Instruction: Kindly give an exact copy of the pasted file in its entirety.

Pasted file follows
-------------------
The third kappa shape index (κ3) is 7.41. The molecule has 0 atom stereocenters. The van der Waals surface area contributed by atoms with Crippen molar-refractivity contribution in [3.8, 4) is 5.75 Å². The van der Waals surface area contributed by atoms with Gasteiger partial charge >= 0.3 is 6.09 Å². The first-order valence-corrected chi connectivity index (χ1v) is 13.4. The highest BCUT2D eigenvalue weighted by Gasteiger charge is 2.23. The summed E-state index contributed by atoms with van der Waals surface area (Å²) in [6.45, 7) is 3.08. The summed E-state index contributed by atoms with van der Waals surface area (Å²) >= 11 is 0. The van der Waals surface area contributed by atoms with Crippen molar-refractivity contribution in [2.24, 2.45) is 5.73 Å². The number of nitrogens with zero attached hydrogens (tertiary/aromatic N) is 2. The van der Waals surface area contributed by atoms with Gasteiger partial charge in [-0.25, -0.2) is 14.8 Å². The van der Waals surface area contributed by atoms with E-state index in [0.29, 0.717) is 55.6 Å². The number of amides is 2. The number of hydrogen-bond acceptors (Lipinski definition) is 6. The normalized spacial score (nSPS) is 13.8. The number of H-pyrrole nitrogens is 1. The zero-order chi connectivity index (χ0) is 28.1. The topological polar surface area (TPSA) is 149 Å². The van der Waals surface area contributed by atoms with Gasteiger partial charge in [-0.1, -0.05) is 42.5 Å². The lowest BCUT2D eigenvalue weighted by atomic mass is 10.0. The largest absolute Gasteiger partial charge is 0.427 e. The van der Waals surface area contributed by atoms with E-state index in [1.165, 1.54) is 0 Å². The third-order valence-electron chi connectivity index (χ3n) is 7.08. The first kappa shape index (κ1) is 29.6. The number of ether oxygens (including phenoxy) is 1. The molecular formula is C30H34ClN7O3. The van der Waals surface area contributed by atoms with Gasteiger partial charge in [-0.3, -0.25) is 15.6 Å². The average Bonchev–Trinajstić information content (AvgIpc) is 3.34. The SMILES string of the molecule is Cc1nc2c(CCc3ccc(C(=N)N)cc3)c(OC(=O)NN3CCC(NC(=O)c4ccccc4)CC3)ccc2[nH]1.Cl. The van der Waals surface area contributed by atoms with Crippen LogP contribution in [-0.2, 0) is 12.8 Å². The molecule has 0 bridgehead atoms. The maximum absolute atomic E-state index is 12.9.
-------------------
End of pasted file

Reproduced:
The third kappa shape index (κ3) is 7.41. The molecule has 0 atom stereocenters. The van der Waals surface area contributed by atoms with Crippen molar-refractivity contribution in [3.8, 4) is 5.75 Å². The van der Waals surface area contributed by atoms with Gasteiger partial charge >= 0.3 is 6.09 Å². The first-order valence-corrected chi connectivity index (χ1v) is 13.4. The highest BCUT2D eigenvalue weighted by Gasteiger charge is 2.23. The summed E-state index contributed by atoms with van der Waals surface area (Å²) in [6.45, 7) is 3.08. The summed E-state index contributed by atoms with van der Waals surface area (Å²) >= 11 is 0. The van der Waals surface area contributed by atoms with Crippen molar-refractivity contribution in [2.24, 2.45) is 5.73 Å². The number of nitrogens with zero attached hydrogens (tertiary/aromatic N) is 2. The van der Waals surface area contributed by atoms with Gasteiger partial charge in [-0.25, -0.2) is 14.8 Å². The van der Waals surface area contributed by atoms with E-state index in [0.29, 0.717) is 55.6 Å². The number of amides is 2. The number of hydrogen-bond acceptors (Lipinski definition) is 6. The normalized spacial score (nSPS) is 13.8. The number of H-pyrrole nitrogens is 1. The zero-order chi connectivity index (χ0) is 28.1. The topological polar surface area (TPSA) is 149 Å². The van der Waals surface area contributed by atoms with Gasteiger partial charge in [-0.1, -0.05) is 42.5 Å². The lowest BCUT2D eigenvalue weighted by atomic mass is 10.0. The largest absolute Gasteiger partial charge is 0.427 e. The van der Waals surface area contributed by atoms with E-state index in [1.165, 1.54) is 0 Å². The third-order valence-electron chi connectivity index (χ3n) is 7.08. The first kappa shape index (κ1) is 29.6. The number of ether oxygens (including phenoxy) is 1. The molecular formula is C30H34ClN7O3. The van der Waals surface area contributed by atoms with Gasteiger partial charge in [-0.3, -0.25) is 15.6 Å². The average Bonchev–Trinajstić information content (AvgIpc) is 3.34. The SMILES string of the molecule is Cc1nc2c(CCc3ccc(C(=N)N)cc3)c(OC(=O)NN3CCC(NC(=O)c4ccccc4)CC3)ccc2[nH]1.Cl. The van der Waals surface area contributed by atoms with Crippen LogP contribution in [-0.2, 0) is 12.8 Å². The molecule has 0 bridgehead atoms. The maximum absolute atomic E-state index is 12.9.